See how it's done at Gidge


Sue and Bill Blumer, along with their daughter Sarah John, run 90 breeding ewes and 40 lambs on their property, Nardie Wiltshire stud. They have been involved with the Gidgegannup field day open farm tours since the first event four years ago.

“We show visitors pasture management, feeding and nutrition,” Sue said. “We show how to build efficient yards — either how to build them yourself or with off-the-shelf components. We’ll also provide information on husbandry.”

Sue said the Wiltshire Horn breed was introduced to WA in 1952 after a “horrific” outbreak of flystrike in the Wheatbelt.

Wiltshires are fast growing and easy to manage, which Sue said made the breed ideal for small landholders and new farmers.

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Since establishing the stud in 1994, Sue and Bill have focused on conformation and correctness. They use LambPlan and stringent culling programs to improve carcase measurements.

Emphasis has been placed on breeding strong, healthy, paddock-reared sheep with excellent longevity.

They shed their wool, can be run without chemicals and ewes are good milking mothers.

Sue said they were keen to share their knowledge and experiences of the Wiltshire breed, and have in the past sold their sheep to other breeders as well as organic olive growers and vineyards.

“Most of our market is rams to Merino breeders,” she said. “They are also handy for cropping and are prolific breeders.”

Other properties participating in the open farms tour are Jim Dawson’s jujube and fig farm and Bees Neez Apiaries, run by David and Leilani Leyland.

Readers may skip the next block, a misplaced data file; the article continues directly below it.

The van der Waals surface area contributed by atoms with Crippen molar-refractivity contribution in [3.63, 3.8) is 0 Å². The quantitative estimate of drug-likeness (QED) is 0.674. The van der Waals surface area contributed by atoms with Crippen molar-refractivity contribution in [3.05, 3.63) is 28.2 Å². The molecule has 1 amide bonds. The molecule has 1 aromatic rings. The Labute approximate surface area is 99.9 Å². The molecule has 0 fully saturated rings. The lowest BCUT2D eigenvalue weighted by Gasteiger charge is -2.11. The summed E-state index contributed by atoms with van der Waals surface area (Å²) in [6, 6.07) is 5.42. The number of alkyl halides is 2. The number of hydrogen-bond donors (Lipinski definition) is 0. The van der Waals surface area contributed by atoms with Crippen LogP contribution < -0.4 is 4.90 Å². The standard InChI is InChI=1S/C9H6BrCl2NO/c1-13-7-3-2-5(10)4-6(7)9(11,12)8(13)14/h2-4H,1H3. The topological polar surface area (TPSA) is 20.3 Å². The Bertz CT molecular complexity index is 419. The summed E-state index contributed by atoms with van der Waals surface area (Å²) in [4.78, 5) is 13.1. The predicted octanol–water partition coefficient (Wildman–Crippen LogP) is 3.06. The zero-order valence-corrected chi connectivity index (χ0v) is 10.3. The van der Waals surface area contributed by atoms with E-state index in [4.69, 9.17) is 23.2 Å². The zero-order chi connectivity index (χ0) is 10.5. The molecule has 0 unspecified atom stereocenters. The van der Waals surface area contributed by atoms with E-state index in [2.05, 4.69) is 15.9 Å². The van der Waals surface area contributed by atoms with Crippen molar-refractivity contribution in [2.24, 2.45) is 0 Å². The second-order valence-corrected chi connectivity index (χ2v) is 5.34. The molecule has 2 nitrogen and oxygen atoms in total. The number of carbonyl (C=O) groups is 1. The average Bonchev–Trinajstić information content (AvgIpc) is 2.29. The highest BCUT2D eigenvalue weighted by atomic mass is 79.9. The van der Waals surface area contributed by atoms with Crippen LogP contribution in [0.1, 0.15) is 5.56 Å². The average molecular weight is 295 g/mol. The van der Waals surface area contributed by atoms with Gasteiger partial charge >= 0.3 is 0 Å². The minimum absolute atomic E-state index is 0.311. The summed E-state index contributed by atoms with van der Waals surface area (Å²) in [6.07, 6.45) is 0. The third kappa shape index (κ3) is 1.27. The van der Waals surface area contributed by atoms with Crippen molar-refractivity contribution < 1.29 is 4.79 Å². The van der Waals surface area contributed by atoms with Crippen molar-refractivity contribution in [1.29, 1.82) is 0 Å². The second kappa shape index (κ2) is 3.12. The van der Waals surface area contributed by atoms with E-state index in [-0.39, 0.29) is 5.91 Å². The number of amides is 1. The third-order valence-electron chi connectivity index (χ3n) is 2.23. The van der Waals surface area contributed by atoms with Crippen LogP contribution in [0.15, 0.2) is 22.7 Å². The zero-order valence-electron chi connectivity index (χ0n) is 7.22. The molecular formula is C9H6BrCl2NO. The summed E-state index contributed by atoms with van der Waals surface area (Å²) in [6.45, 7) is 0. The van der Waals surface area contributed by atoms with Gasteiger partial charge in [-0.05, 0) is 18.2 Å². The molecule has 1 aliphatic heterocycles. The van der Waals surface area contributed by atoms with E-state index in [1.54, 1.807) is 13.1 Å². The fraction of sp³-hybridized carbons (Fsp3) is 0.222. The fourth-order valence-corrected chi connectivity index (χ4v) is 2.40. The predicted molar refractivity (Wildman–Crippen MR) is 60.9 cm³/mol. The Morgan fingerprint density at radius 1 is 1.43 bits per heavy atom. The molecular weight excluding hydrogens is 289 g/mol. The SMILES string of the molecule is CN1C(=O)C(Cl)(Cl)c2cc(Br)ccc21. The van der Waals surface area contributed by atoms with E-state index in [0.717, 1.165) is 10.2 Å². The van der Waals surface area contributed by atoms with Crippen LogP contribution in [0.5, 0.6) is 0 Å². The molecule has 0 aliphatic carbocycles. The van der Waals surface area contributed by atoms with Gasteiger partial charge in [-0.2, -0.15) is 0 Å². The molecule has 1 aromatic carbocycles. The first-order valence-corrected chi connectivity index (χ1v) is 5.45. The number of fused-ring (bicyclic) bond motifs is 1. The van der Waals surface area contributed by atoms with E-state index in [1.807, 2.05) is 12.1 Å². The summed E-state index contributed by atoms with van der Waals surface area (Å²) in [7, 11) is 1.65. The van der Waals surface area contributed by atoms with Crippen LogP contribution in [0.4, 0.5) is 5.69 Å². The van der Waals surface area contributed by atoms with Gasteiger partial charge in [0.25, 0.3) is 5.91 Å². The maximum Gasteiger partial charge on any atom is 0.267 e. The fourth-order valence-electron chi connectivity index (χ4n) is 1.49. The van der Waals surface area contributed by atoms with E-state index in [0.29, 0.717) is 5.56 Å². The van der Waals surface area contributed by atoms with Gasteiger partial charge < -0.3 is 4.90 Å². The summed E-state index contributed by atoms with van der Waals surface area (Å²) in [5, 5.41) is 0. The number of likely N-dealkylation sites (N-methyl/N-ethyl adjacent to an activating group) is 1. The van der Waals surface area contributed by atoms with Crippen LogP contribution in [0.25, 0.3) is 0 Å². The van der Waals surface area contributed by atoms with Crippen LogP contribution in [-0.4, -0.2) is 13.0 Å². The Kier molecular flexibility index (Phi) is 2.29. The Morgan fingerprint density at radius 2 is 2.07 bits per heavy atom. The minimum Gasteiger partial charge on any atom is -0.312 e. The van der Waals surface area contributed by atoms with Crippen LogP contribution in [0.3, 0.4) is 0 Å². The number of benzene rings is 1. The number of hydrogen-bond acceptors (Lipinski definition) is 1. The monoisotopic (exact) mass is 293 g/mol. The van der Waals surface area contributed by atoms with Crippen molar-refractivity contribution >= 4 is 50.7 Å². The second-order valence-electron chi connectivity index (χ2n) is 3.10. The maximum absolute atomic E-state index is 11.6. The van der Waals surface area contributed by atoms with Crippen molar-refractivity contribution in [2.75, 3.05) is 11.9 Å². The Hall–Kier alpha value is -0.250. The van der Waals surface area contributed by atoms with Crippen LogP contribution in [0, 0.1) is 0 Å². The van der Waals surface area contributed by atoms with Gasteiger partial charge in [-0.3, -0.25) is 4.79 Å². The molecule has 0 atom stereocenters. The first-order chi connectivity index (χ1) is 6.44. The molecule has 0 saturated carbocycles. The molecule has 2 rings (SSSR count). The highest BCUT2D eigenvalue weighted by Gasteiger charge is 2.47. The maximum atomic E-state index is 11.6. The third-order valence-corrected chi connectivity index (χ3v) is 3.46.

Jim will share his experiences of growing and propagating the exotic jujube tree, while David and Leilani will share information on how to manage an apiary business efficiently and profitably.

The Leylands will also take visitors through the process of honey making.

David, who has been working with bees for 28 years, and Leilani opened the retail and education side of their business seven years ago. They sell beeswax candles, honeycomb and bee-related gifts, as well as six different types of honey.

The Leylands regularly host clubs and groups on tours of the apiary, but Leilani said this was the first time they had been involved in the field day.

“Initially, we had locals asking where to get our honey,” she said. “We sold it through shops but it wasn’t enough. Now it’s developed into an education thing. Some kids don’t know where their food comes from. We want people to learn.”

The Gidgegannup Small Farm Field Day is on May 28. Transport to all farms is free for field day attendees. Buses leave from the main gates every hour between 10am and 3pm.

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